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10 Design Details About Wildwood Kitchen in Bethesda

Missy Frederick is the Cities Director for Eater.

Chef Robert Wiedmaier's new Wildwood Kitchen had its soft opening last Friday night. The restaurant, located at 10223 Old Georgetown Road, is the chef's most casual restaurant to date, and his most consciously health-oriented, given the restaurant's focus on olive oil over butter. Eater chatted with Wiedmaier and sat down with architects Peter Hapstak and Natalie Park to hear more about the thought behind the restaurant's design.

1) Hapstak, from the firm HapstakDemetriou+, has collaborated with Wiedmaier on several other projects, including the recent Mussel Bar locations (he's working on the one headed to Arlington, too). The firm also worked on the recent Nando's Peri-Peri in Alexandria and is currently designing Fiola Mare in Georgetown.

2) Green is the dominant accent color at Wildwood Kitchen, which is an unusual, even risky choice for a restaurant, as studies on color theory have shown that it doesn't associate well with food. But the firm went with a dark, almost black green for the main shade and has worked in other greens so that the effect isn't too "matchy-matchy", as Hapstak said.

3) "Casual" was one of the first main themes that Wiedmaier presented to HapstakDemetriou in their initial conversations. "I didn't want it to be a special occasion restaurant; we have Marcel's and Brabo for that," he said. As a result, that theme is reflected in the restaurant's comfortable seating, warm wood tones and even in the staff uniforms, which feature jeans and plaid shirts. Hapstak said he still wanted the design to be "transporting", so that customers forget they just parked their cars in a strip mall after they enter the restaurant.

4) Wine is the main beverage focus at Wildwood Kitchen, somewhat of a departure for Wiedmaier, who has been stressing beer at such places as Brasserie Beck and Mussel Bar. There are 60 wines available under $60 per bottle, and a main design focal point is the wine storage unit at the back of the restaurant. There, the wine is hidden rather than displayed prominently, to ensure proper temperature control.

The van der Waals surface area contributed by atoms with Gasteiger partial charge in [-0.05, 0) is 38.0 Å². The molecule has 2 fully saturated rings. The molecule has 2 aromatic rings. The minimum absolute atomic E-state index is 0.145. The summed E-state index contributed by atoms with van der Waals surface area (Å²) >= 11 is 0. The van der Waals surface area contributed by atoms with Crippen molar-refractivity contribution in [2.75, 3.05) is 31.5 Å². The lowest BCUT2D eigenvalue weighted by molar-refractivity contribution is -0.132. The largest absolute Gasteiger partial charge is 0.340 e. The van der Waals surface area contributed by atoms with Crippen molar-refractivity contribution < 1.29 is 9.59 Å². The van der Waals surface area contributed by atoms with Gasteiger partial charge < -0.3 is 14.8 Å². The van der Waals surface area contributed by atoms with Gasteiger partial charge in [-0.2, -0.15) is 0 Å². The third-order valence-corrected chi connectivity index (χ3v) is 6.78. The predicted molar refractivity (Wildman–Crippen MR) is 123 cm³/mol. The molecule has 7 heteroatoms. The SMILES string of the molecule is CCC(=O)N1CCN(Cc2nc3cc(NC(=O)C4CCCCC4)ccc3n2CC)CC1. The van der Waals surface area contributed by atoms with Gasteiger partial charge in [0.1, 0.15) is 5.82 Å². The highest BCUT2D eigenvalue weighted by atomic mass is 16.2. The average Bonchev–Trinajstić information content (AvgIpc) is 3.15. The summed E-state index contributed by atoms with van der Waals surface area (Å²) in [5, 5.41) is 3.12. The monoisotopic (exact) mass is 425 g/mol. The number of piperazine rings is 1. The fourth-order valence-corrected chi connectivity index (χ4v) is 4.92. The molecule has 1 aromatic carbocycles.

5) HapstakDemetrioiu+ collaborated with local and regional artists for some of the design pieces in the restaurant. Shelter Studios was responsible for the woodsy mural, while CP Lighting did the branch-accented lighting fixtures.

6) Wildwood Kitchen is the smallest of Wiedmaier's restaurants, at 2000 square feet and 55 seats. That means Wiedmaier plans to be strict when it comes to seating customers — all members of a party must be present. "Otherwise, with a 55-seat restaurant, you could end up with an 88 cover night," he said.

7) The olive oil bottles on each table are meant to invoke the restaurant's emphasis on that style of cooking. Wiedmaier is infusing oils with everything from chiles to basil to aid in his preparations.

8) HapstakDemetriou+ toured restaurants in such cities as New York and San Francisco to get ideas for Wildwood Kitchen. Many design elements may remind customers of Danny Meyer restaurants — Hapstak cites the restaurateur as an inspiration.

9) The architects tried to shy away from some of the trendiest fixtures seen today in restaurant design. That means no Edison light bulbs, and no antiqued mirrors decorating the restaurant.

10) One semi-exception to the trend rule: acoustic tiles, which were needed for sound control, according to Park. The restaurant is trying to strike a balance between buzzy and just plain loud, and the tiles on the ceiling help muffle the noise.

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